All concepts of “me” and my identity were starting to fade away. Nothing in my mind made sense and it felt as if I was losing all sense of sanity. Looking back on this moment, I’m not exaggerating when I say that it felt like I had sunken into a psychological hell. I felt like I was going through a mental death where my consciousness was burning away while my physical body continued existing without me. I brought my attention back to my physical body and did my breathing exercises. I pressed on acupuncture points to calm myself down and I even did EFT tapping. I would manage to bring myself back to a sense of normalcy just for 1 or 2 minutes, but then I’d lose myself again.

My heart began to race at an alarming rate and my chest began to hurt. I knew I was experiencing a panic attack, but this was a panic attack stronger than any I had ever experienced. The intensity of it was mind blowing. It was merciless, aggressive, and relentless. It felt demonic in nature and there was nothing I could do to get out of it. Every now and then I would look at the clock and see what time it was. One hour passed and the panic attack was still going strong, another hour passed and it was only getting stronger. After 3 hours I began to feel very concerned. A part of me began to wonder if I had lost my mind and if this is how I was going to feel forever. I had never had a 3 hour panic attack, let alone one that was this intense.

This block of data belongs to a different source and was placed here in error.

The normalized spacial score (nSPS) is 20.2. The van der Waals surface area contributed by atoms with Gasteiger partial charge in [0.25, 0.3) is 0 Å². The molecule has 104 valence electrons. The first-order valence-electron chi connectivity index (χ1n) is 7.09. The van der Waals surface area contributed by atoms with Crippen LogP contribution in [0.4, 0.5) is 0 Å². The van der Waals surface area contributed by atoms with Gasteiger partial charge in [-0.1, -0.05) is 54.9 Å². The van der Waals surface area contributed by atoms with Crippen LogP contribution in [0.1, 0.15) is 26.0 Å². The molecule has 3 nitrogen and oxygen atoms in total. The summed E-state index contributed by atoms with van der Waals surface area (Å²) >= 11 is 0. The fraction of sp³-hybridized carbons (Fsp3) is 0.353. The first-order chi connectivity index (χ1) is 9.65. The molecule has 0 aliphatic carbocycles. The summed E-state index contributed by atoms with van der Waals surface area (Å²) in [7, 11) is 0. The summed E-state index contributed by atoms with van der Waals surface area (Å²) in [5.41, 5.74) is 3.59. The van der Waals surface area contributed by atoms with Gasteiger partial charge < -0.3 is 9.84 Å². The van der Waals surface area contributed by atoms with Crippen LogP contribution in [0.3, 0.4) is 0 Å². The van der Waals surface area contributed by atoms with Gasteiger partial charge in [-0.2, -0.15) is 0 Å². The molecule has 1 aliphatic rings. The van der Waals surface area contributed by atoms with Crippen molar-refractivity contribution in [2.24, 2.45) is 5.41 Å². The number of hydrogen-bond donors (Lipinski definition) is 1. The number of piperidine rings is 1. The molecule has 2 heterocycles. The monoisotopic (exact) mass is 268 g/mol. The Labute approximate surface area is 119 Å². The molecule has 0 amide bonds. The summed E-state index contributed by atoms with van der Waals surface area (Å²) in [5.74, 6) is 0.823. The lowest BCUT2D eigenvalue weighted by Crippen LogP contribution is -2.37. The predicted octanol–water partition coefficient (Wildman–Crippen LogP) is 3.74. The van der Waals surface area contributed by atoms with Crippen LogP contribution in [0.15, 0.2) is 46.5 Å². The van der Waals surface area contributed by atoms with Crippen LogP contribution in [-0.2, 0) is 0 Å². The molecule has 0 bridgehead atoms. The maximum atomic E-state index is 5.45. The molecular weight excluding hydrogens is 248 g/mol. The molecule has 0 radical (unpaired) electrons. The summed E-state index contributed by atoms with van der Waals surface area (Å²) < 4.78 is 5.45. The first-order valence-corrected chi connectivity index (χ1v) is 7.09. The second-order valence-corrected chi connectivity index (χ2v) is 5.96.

I began talking to my panic as I did several months back. When I asked what it wanted from me I got a wave of word vomit “I want to go home, I want you to love yourself, I want you to listen, I want you to be responsible, I want you to be honest, I want you to live etc.”

It went on for what seemed like an eternity but a part of me knew that I made a terrible mistake. I went against my word and didn’t follow through with what I said I would do. I was in a fetal position praying for this feeling to end, but it would only grow in intensity as time went on. Words cannot explain how uncomfortable I felt. It was as if  I had gone completely insane, in fact, there was no doubt in my mind that I had lost my mind. Most importantly, I felt alone. The most intense feeling of isolation struck me, there was no one there to support me and even if there was, how would they help me? How would anyone know what to do with me in this situation?

No one could get me out of this situation but myself, and knowing this filled me with a cold and devastating sense of solitude.

I looked at the clock and 4 hours had passed.

It was unbelievable how I had been stuck this mental prison for 4 hours and it didn’t seem to be nearing an end. A part of me wondered if I should get myself to a hospital, but then paranoia creeped in and I thought “does the Colombian healthcare system even know how to handle something like this? What if I end up in an insane asylum?”